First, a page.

Early Shipping Days
on Lake Ontario Recalled
By Frederick J. Meagher
With the harbor of Oswego filled with a fleet of many yachts, ranging from tiny Buccaneers to handsome schooner yachts and motor cruisers of every size, all gathered here for the annual regatta of the Lake Yacht Racing association, thoughts of the early marine history of Lake Ontario come to the fore.
Lake Ontario has an interesting history, which began in the fall of 1815 when a grant was obtained from executors of Robert Fulton, who had before that invented the first practicable steamboat with a speed of five miles an hour, and with others held the right of steamboat navigation in the state of New York.
In August, 1816, the first steamboat on the Great Lakes was commenced at
Sackets Harbor under this grant. She was after the model of the "Sea
Horse" then running in the East River around New York and was completed
the following spring and named the "Ontario." On her trial trip to Oswego the
"Ontario" was greeted with demonstrations of great joy. In a day or two she continued the triumphant trip up the lake and ran into a blow a short distance above the mouth of the Genesee river and lost her paddle boxes and met with other damage which made it necessary to return to Sackets Harbor for repairs. She was 110 feet long, with 24 foot beam and had a speed of seven miles an hour,
which in those days was considered marvelous. Her first commander was
Captain Francis Mallahy, U. S. N. In 1823 Captain Robert Hugunin commanded
her and that season she was almost wrecked by grounding on a bar outside the Oswego harbor. She ran between Ogdensburg and the Niagara river and the one way fare for the trip was $14.
In 1823 the "Ontario" was commanded by Luther Wright of Oswego, for years one of the city's foremost citizens. The steamer was not only the first steamboat on the lake but was the first ever built to run on water subject to the swell of the waves and determined the then interesting problem that steamboats were adapted to the navigation of lakes and seas as well as rivers.
In the days of the "Ontario" signal bells were unknown. As a means of communication between the captain and the engineer a man or boy was
placed near the engine room to pass orders from the captain. A man by
the name of Ramsey was engineer on the "Ontario" for several seasons and
"Stop her, Mr. Ramsey;" "Back her, Mr. Ramsey," and other such,expressions
became by-words. At times when the clumsy craft would not come readily up to the wharf, someone would sing out, "give her a stroke sideways, Mr. Ramsey." In
1832 the "Ontario" was hauled out at Oswego near the site of the Northwestern Elevator and the first steamboat that ever ploughed the waters of the Great Lakes was broken to pieces.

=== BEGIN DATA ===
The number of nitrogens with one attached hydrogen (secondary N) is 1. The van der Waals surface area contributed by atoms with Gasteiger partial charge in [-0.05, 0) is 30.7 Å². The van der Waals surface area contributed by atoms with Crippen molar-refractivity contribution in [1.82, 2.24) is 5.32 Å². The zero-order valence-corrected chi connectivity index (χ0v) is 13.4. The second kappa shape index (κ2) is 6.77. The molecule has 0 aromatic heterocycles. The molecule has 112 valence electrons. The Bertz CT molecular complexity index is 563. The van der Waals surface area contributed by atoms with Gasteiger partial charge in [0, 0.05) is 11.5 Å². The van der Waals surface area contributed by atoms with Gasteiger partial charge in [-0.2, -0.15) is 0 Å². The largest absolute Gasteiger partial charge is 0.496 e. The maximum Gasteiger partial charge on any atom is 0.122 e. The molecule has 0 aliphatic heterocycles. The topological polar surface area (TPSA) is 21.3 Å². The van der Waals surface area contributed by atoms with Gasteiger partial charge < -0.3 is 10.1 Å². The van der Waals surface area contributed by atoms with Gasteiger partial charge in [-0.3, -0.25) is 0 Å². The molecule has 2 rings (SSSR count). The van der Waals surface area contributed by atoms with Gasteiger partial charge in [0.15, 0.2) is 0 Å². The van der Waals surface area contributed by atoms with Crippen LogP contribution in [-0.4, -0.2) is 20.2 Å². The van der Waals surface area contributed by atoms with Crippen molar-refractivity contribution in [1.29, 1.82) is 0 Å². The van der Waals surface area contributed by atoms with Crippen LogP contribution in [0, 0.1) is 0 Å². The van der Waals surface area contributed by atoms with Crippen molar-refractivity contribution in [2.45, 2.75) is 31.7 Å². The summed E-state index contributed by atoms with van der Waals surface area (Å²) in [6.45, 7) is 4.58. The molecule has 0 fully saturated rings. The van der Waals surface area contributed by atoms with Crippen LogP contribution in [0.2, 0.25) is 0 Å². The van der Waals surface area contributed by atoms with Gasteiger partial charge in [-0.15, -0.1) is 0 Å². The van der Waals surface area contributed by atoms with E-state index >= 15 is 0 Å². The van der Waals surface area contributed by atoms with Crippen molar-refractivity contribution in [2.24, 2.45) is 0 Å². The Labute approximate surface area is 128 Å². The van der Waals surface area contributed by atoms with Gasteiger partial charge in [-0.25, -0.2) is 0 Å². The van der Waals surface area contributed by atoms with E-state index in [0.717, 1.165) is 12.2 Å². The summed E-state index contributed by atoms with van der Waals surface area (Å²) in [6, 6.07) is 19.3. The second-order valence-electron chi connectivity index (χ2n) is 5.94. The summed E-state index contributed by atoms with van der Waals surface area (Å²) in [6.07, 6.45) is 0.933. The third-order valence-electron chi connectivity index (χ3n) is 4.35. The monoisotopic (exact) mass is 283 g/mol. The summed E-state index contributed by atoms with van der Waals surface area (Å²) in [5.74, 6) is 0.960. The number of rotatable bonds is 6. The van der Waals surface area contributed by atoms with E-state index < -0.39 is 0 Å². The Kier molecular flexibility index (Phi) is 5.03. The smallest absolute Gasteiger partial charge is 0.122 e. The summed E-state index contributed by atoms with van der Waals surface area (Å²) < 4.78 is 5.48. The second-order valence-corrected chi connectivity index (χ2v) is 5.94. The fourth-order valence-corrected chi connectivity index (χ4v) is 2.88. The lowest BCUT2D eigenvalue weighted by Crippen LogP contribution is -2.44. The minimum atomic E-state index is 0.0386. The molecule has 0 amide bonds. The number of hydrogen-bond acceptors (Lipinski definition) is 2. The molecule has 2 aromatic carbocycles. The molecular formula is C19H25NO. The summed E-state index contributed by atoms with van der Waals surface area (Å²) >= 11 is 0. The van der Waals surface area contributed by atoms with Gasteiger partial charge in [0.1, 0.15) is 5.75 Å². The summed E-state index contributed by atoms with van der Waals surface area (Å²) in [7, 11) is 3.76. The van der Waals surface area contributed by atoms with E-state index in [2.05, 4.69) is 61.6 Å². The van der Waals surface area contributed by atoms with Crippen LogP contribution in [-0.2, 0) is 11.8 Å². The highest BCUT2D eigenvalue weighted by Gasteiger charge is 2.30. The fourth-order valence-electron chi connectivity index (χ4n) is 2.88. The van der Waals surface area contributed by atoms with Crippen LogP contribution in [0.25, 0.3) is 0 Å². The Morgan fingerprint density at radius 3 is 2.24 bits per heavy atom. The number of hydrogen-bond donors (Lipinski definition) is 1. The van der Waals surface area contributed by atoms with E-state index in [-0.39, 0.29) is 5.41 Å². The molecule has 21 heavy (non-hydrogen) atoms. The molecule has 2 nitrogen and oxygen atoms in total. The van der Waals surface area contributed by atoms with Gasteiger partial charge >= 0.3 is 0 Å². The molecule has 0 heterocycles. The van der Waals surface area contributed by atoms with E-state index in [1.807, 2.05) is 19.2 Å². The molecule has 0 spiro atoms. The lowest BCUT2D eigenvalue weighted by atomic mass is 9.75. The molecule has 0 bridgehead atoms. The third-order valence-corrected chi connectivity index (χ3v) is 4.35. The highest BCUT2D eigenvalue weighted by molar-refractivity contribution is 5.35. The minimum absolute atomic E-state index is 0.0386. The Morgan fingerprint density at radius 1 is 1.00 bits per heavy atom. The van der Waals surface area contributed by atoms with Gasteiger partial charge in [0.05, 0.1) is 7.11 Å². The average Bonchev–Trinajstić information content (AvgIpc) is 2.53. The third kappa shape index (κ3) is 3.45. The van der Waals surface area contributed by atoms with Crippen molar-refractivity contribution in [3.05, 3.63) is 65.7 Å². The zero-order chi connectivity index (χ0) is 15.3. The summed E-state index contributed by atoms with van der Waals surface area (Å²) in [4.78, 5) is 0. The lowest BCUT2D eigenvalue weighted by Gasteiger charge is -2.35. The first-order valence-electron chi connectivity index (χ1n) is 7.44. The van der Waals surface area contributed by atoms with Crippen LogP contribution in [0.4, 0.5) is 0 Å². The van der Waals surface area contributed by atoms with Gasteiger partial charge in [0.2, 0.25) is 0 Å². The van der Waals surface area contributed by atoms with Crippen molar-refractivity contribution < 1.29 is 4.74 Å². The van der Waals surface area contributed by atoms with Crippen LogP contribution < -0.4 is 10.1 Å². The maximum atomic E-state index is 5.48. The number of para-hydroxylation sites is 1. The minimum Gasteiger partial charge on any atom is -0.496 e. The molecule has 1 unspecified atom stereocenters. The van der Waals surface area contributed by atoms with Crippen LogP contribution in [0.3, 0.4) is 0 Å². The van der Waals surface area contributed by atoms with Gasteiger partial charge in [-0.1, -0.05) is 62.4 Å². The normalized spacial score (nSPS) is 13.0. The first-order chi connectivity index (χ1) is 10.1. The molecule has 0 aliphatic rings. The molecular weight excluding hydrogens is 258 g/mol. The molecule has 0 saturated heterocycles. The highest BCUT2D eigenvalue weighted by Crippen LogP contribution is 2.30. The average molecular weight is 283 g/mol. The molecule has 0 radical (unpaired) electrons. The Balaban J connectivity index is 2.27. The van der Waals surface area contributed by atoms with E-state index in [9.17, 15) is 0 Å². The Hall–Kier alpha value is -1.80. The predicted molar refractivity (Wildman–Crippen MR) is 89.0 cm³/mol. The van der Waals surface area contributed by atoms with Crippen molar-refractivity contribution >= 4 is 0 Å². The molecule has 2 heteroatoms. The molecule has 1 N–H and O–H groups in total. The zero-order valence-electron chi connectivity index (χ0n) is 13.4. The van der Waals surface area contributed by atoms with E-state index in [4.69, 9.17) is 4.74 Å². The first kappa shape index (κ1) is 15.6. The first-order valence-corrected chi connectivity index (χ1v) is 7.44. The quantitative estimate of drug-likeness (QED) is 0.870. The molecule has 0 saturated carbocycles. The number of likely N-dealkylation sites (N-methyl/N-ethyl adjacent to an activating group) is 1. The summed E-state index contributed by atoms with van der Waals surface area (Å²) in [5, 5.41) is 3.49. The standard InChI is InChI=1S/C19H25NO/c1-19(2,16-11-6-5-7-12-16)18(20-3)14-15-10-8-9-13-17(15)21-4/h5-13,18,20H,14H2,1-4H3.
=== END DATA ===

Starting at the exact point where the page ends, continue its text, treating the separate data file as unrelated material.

The steamer "Sophia," 75 tons, was also built at Sackets Harbor in 1823 and was the first one constructed to ply between Sackets Harbor and Kingston, Ont.
Later the "Martha Ogden," 150 tons, was built in the same place in 1825. She had more "sheer" than the "Ontario," but otherwise was rigged the same. She was put on the route between Oswego, Rochester, Kingston and Sackets. Harbor. The next steamer of note on Lake Ontario was the "United States" which was constructed at Ogdensburg in 1831 and figured in the Patriot war and the battle of Windmill Point, a mile below Prescott. Among the Oswego men who took part in the battle of Windmill Point was the late Clark Cooley, at one time collector of the port of Oswego; Captain W. S. Malcolm, and the late Captain William Williams.
The first schooner to arrive at Oswego after completion of the Welland Canal was the "Erie." One of the early steamers built in Oswego was the St. Lawrence.
The first American sailing vessel to sail on the waters of Lake Ontario after the American Revolution, sailed out of Big Sodus Bay. This is how it came about. In 1789 John Fellows of Sheffield, Mass., started from Schenectady with a boat load of tea and tobacco with the intention of going to Canada to trade.
On reaching Oswego the English commanding officer would not let him pass out of the river and cross Lake Ontario. He returned with his boat and cargo up the Oswego river to the Seneca river and up that into Canandaigua outlet, as far as where the village of Clyde now stands. Here he built a blockhouse
of logs to secure his goods in while he was cutting a road through the forest to Big Sodus Bay. He then went to Geneva and got two or three yoke of cattle and hauled his boat and property across the portage.
He launched his craft at Big Sodus Bay, sailed across Lake Ontario, where he found a ready sale at Kingston for his tea and tobacco and made money. He re-crossed the lake and then sold his boat. This was the first American craft
with sails that ever floated on the Great Lakes and times have changed
since then. If you're in doubt take a look at the handsome fleet of the
latest style boats now floating proudly on the bosom of Lake Ontario
in the famous old Oswego harbor.